Recruiting gig workers for the front line – possible or not? 

09 May Recruiting gig workers for the front line – possible or not? 

Whether we are talking about in-person customer service, call centres, or remote IT support, your front line employees are the face of your company. These workers are the cornerstone of your business as their keen social skills and flair for customer service contributes to the continuous delivery of exceptional service. However, as a 2015 study by freelancing platform Upwork found that almost one-third of the Australian workforce is comprised of freelancers or ‘gig’ workers [1], how does this affect your front line? 

The ‘Gig Economy’ is the result of a generational shift from full time employment being the ‘ideal’, which has seen a greater emphasis on flexibility while at work. Short-term ‘gig’ work is typically enabled through apps and technology platforms such as Uber or Airtasker that see people engaged in work through online platforms. 

However, there are no limits to what the Gig Economy can encompass, and we argue that gig work can be just as beneficial to the front line than to app- and technology-based work that gig work originated from. The Gig Economy is disrupting traditional industries, and now is the time to think critically about gig work in your organisation. In this way, let us consider three advantages of incorporating the Gig Economy into your front line, as well as some of their potential drawbacks. 

1. Scalability 

There will always be an ebb and flow in business, with peak periods driving the need for extra staff at certain times. Hiring gig workers for your front line can help to alleviate particularly busy periods from holiday seasons in retail, to short-term projects and campaigns, thus making it easy to adjust worker payroll with the business. 

But as front line staff are often a customer’s first impression of an organisation, equal care should be made to as their manner should reflect the professional nature of the business, company values, and training.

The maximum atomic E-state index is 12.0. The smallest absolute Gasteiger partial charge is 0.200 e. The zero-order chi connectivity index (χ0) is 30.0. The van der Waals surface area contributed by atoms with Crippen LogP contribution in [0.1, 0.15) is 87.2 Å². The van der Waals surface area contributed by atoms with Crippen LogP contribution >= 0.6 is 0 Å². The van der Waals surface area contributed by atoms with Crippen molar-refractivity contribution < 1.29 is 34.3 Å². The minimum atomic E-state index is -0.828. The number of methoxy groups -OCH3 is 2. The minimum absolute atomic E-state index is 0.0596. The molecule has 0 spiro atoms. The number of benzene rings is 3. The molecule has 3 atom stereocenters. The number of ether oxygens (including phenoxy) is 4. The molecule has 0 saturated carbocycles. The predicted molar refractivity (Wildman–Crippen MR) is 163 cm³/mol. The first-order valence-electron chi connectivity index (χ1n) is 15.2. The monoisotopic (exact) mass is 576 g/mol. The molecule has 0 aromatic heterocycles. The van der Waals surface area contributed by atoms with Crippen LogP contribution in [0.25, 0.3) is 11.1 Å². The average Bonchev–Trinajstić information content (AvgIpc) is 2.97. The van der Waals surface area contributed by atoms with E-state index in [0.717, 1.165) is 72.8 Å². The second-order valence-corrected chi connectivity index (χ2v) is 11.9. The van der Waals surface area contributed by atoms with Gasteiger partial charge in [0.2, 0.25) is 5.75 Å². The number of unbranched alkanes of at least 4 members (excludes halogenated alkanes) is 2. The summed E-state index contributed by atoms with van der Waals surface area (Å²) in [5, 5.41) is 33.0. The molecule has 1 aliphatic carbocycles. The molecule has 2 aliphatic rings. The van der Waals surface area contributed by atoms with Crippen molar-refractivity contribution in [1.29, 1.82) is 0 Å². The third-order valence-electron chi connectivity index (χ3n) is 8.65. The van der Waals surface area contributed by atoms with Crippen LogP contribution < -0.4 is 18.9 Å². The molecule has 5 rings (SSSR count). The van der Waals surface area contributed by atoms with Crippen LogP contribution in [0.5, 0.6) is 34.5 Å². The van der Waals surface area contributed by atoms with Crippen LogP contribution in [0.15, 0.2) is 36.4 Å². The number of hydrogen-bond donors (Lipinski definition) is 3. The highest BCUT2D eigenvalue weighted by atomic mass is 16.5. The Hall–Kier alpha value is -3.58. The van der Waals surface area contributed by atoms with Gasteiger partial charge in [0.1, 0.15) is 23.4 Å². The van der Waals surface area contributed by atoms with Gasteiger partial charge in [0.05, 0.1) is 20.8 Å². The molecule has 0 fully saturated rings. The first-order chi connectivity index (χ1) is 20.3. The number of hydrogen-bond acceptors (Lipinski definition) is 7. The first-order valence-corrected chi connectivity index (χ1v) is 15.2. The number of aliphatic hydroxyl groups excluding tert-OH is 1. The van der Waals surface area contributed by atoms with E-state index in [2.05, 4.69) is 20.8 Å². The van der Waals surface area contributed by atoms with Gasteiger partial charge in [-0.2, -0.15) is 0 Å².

2. Cost 

While a gig worker’s hourly rate may seem higher, there is the potential for employers to save on an array of costs usually attributed to hiring permanent staff, such as sick leave, benefits and training costs. 

However, employers should avoid a complete cost-cutting mindset when hiring gig workers. While working remotely or receiving less benefits than their permanent counterparts, your gig workers are still extremely invaluable assets to your business.  

3. Sourcing talent 

It may be the case that gig work can be utilised to hire permanent staff down the line. So if you’re implementing gig work into your business, make it a ‘good’ gig by maintaining good relationships with your gig workers, and let them know if there is a permanent position available if they are the right fit. 

The Gig Economy is here to stay and utilising it for the front line can be achieved to great results. Organisations must make sure that they continue to nurture staff and invest in their talent, to get the most out of their front line workers and give the best possible experience to customers. 

For more ways in which the Gig Economy can benefit your workplace, you can download the full Recruitment Trends Report here: http://futurepeople.com.au/recruitment-trends-report-20172018/ 

 

References  

[1] https://prwire.com.au/pr/55370/nearly-4-1-million-australians-now-freelance-new-survey-finds